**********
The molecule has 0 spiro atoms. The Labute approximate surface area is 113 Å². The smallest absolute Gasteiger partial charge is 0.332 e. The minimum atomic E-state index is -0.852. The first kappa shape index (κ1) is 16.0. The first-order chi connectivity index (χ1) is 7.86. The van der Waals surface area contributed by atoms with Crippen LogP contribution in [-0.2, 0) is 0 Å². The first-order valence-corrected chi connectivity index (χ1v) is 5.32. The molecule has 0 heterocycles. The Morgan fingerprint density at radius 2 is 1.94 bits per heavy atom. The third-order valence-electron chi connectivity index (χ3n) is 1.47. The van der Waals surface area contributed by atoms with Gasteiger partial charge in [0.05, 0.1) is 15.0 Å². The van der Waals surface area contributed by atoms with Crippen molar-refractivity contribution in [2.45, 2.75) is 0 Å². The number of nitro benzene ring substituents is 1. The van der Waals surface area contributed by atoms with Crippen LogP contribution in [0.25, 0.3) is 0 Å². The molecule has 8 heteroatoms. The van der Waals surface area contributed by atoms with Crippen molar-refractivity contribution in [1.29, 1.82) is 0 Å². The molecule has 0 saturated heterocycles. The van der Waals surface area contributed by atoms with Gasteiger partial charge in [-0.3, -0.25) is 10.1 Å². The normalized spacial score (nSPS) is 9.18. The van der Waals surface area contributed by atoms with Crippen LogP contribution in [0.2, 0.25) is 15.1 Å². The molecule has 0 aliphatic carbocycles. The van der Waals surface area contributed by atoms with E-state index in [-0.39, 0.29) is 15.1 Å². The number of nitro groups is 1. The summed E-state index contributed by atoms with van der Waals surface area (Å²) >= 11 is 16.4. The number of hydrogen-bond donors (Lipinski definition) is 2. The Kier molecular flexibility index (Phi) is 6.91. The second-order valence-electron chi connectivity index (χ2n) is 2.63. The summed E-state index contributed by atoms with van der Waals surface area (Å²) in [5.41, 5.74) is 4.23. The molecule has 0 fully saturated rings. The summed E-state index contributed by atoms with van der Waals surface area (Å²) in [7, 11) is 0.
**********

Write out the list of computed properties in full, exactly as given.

The molecule has 0 spiro atoms. The Labute approximate surface area is 113 Å². The smallest absolute Gasteiger partial charge is 0.332 e. The minimum atomic E-state index is -0.852. The first kappa shape index (κ1) is 16.0. The first-order chi connectivity index (χ1) is 7.86. The van der Waals surface area contributed by atoms with Crippen LogP contribution in [-0.2, 0) is 0 Å². The first-order valence-corrected chi connectivity index (χ1v) is 5.32. The molecule has 0 heterocycles. The Morgan fingerprint density at radius 2 is 1.94 bits per heavy atom. The third-order valence-electron chi connectivity index (χ3n) is 1.47. The van der Waals surface area contributed by atoms with Gasteiger partial charge in [0.05, 0.1) is 15.0 Å². The van der Waals surface area contributed by atoms with Crippen molar-refractivity contribution in [2.45, 2.75) is 0 Å². The number of nitro benzene ring substituents is 1. The van der Waals surface area contributed by atoms with Crippen LogP contribution in [0.25, 0.3) is 0 Å². The molecule has 8 heteroatoms. The van der Waals surface area contributed by atoms with Crippen molar-refractivity contribution in [1.29, 1.82) is 0 Å². The molecule has 0 saturated heterocycles. The van der Waals surface area contributed by atoms with Gasteiger partial charge in [-0.3, -0.25) is 10.1 Å². The normalized spacial score (nSPS) is 9.18. The van der Waals surface area contributed by atoms with Crippen LogP contribution in [0.2, 0.25) is 15.1 Å². The molecule has 0 aliphatic carbocycles. The van der Waals surface area contributed by atoms with E-state index in [-0.39, 0.29) is 15.1 Å². The number of nitro groups is 1. The summed E-state index contributed by atoms with van der Waals surface area (Å²) >= 11 is 16.4. The number of hydrogen-bond donors (Lipinski definition) is 2. The Kier molecular flexibility index (Phi) is 6.91. The second-order valence-electron chi connectivity index (χ2n) is 2.63. The summed E-state index contributed by atoms with van der Waals surface area (Å²) in [5.41, 5.74) is 4.23. The molecule has 0 fully saturated rings. The summed E-state index contributed by atoms with van der Waals surface area (Å²) in [7, 11) is 0.